My sisters and brothers, the life of a prophet is a tough life. Jeremiah was not scared in vain. Just as people wanted to kill Jesus in today’s reading, they always wanted to get rid of prophets because prophets spoke the truth. Today we see how Jesus confronts the people almost without words; he calmly walks among those who wanted to pull him and throw him down the hill, and goes on his way, fearlessly.
Perhaps the situation is unfamiliar for us. But we have heard of people in Central America, Africa, and Asia who have been killed because they spoke the truth and struggled for justice. We might also find it hard to believe that things like that could happen to us in this country. Today’s gospel, however, has something to say to our lives.
Have we never been afraid to say the truth or to defend justice because of fear of being rejected, laughed at, or retaliated against in our work, school, or in our neighborhoods? The scene of the gospel today has real people threatening Jesus.
We need to think a little bit further about who or what seems to be threatening us. What or whom do we have to confront? Because it might be that sometimes we don’t even see or realize the threats around us, and, without realizing, we are being led to behaviors that do not really agree with our Christian values. I am sure you have heard the expressions, “Everybody does it,” or “Everyone has one,” or “Why can’t we have all the things that our neighbors have”? TV programs and commercials might be pushing us into spending beyond our means or into thinking that faithfulness in our marriages and relationships is not really all that important. On the other hand, our desire to always have more and more could lead us to less than honest practices at work and even in our daily life. And why, because everyone else is doing it! Are we aware of those pressures on us? Do we confront them honestly? Are we, like Jeremiah, afraid that people might laugh at us, reject us, or persecute us because we are going against the grain?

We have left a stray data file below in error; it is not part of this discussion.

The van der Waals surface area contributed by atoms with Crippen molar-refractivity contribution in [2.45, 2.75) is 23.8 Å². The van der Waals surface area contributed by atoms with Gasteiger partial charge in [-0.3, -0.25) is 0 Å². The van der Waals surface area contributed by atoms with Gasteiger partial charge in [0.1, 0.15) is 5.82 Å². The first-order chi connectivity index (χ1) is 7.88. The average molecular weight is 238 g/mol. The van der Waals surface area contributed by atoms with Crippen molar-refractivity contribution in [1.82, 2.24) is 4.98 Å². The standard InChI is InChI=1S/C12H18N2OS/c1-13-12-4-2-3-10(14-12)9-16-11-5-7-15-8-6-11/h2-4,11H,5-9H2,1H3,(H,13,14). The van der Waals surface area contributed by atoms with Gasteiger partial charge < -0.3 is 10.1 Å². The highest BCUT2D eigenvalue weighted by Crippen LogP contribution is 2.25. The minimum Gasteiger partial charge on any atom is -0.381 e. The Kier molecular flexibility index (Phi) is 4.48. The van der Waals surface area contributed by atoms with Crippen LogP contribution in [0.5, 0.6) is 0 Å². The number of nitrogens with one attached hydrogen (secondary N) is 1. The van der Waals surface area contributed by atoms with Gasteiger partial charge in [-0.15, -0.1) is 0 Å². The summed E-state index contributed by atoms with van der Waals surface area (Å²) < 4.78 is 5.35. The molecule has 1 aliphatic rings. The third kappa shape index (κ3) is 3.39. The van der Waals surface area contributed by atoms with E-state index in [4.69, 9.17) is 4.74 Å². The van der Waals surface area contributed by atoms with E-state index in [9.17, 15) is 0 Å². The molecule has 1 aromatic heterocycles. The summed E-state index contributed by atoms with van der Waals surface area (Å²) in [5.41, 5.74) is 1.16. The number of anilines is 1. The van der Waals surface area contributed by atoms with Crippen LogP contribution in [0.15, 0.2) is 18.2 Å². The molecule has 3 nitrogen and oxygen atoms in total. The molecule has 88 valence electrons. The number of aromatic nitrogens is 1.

How do we help our children to think critically about what is going on around them and to keep our values and traditions? As a family, how do we help one another to resist these pressures in our ordinary lives?
Friends, Jesus walked calmly among the people who threatened him. He knew that God’s power, as had been promised to Jeremiah, was with him. We can be sure that that same power will protect us. We are not likely to have to confront others violently: we need simply continue on our way firmly and with the certainty that God wants us free, free to do good each and every day. And why? Not because everyone else is doing it. But for the simple reason that through our own Baptism we too became prophets and we know that God is with us.